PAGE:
Learning together – promoting individually

The Konstanz education researcher Prof. Dr. Thomas Götz tells us about his vision of the ideal type of school

Since 2007, Prof. Dr. Thomas Goetz has held a so-called bridge professorship for Educational Research at the University of Konstanz and the University of Teacher Education Thurgau (PHTG) in neighbouring Kreuzlingen (Switzerland). At both institutions he is in charge of student education to become a Gymnasium teacher. His research interests are antecedents of emotions in the learning and performance context, domain specificity of emotional experience, boredom in the classroom, promotion of self-regulated learning in secondary education and teaching quality. Before coming to Konstanz he held interim professorships at the University of Erfurt and the University of Education in Heidelberg. Thomas Goetz received his doctorate at the Ludwig-Maximilians University in Munich in psychology, where he has also received his post-doctoral degree in educational psychology. Before graduating with a degree (Diplom) in psychology at the University of Regensburg, he was already qualified as a music teacher with the organ as his major.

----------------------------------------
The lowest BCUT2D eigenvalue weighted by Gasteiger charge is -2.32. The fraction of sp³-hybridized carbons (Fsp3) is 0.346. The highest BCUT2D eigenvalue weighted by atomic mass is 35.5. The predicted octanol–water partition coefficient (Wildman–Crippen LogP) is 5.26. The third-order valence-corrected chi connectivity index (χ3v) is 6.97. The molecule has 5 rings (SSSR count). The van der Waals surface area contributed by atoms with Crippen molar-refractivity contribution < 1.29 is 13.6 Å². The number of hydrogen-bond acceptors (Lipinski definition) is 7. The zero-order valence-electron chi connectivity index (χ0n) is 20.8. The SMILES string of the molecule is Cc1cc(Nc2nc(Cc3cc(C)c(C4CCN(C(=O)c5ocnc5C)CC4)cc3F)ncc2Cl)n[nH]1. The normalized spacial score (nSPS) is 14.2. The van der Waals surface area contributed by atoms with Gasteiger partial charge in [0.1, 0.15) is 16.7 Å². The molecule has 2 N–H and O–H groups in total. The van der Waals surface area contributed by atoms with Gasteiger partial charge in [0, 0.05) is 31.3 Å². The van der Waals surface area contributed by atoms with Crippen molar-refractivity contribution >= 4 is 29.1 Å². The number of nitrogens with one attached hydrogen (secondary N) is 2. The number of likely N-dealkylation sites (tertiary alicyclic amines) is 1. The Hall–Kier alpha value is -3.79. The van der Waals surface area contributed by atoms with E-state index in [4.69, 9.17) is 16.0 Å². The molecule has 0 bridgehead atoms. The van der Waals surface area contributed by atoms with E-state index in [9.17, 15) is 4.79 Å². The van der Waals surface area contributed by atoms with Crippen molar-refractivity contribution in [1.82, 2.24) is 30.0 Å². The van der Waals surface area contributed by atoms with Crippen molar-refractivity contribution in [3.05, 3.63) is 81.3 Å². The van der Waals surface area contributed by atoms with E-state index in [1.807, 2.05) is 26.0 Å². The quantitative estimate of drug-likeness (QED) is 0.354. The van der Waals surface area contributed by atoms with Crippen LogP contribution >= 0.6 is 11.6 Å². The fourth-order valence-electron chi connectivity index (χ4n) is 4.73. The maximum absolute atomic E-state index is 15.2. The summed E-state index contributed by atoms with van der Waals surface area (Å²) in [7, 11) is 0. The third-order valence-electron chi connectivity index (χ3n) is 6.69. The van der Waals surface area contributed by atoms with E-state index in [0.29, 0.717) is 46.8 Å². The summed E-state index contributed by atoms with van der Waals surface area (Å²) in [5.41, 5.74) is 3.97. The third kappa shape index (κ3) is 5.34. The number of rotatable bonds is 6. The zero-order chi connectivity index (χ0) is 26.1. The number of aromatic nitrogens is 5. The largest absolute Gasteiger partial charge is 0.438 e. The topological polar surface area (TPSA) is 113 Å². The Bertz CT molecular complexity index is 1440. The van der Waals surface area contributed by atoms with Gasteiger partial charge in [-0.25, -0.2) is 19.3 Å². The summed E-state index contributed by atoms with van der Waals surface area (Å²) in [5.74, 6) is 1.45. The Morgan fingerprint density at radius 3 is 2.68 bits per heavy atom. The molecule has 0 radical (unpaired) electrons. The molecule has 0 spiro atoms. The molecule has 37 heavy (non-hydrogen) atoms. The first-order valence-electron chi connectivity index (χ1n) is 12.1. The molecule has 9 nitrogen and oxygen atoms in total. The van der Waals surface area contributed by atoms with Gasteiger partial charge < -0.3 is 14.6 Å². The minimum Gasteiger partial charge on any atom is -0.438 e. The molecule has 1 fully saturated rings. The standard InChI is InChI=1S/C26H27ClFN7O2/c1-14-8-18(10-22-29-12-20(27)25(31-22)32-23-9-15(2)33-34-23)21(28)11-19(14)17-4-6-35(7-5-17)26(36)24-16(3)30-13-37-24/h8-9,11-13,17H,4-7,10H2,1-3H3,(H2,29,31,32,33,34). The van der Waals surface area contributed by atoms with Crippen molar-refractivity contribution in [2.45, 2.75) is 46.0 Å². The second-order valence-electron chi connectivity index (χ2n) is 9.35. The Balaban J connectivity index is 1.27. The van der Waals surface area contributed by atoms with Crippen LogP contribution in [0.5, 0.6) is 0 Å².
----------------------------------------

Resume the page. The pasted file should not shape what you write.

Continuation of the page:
Professor Götz, did you enjoy going to school?

Mostly yes – I have always enjoyed learning and thinking through things. School is also a social space in which I felt very comfortable. But I was often bored at school – which is perhaps one of the reasons why I am now researching boredom.

What were your favourite subjects?

Math – for me it was always like a puzzle, and German - though I as a lefty always had terrible handwriting and still do. In primary school I had to fill out countless additional "penmanship sheets."

There were not many schools to select from when you were young. Do you regret this in retrospect?

No, ultimately it was the individual teachers who shaped my school days.

Would you like to have been promoted more individually?

Yes. There were subjects, such as mathematics, which were very easy for me and where I often felt under-challenged. And then there were also subjects in which I really had problems, such as in chemistry. Individual support would have been helpful. But outside of school, I was encouraged by my parents very individually - for example, with piano lessons.

What does your dream school look like?

A school where not teaching but learning is in the foreground and the learning process is encouraged and supported according to the pupils’ abilities.

Does this dream school need to remain an illusion?

If we have no set ideas, we can not reduce the difference to how things actually turned out. In other words, if we had no dreams, they could never become reality.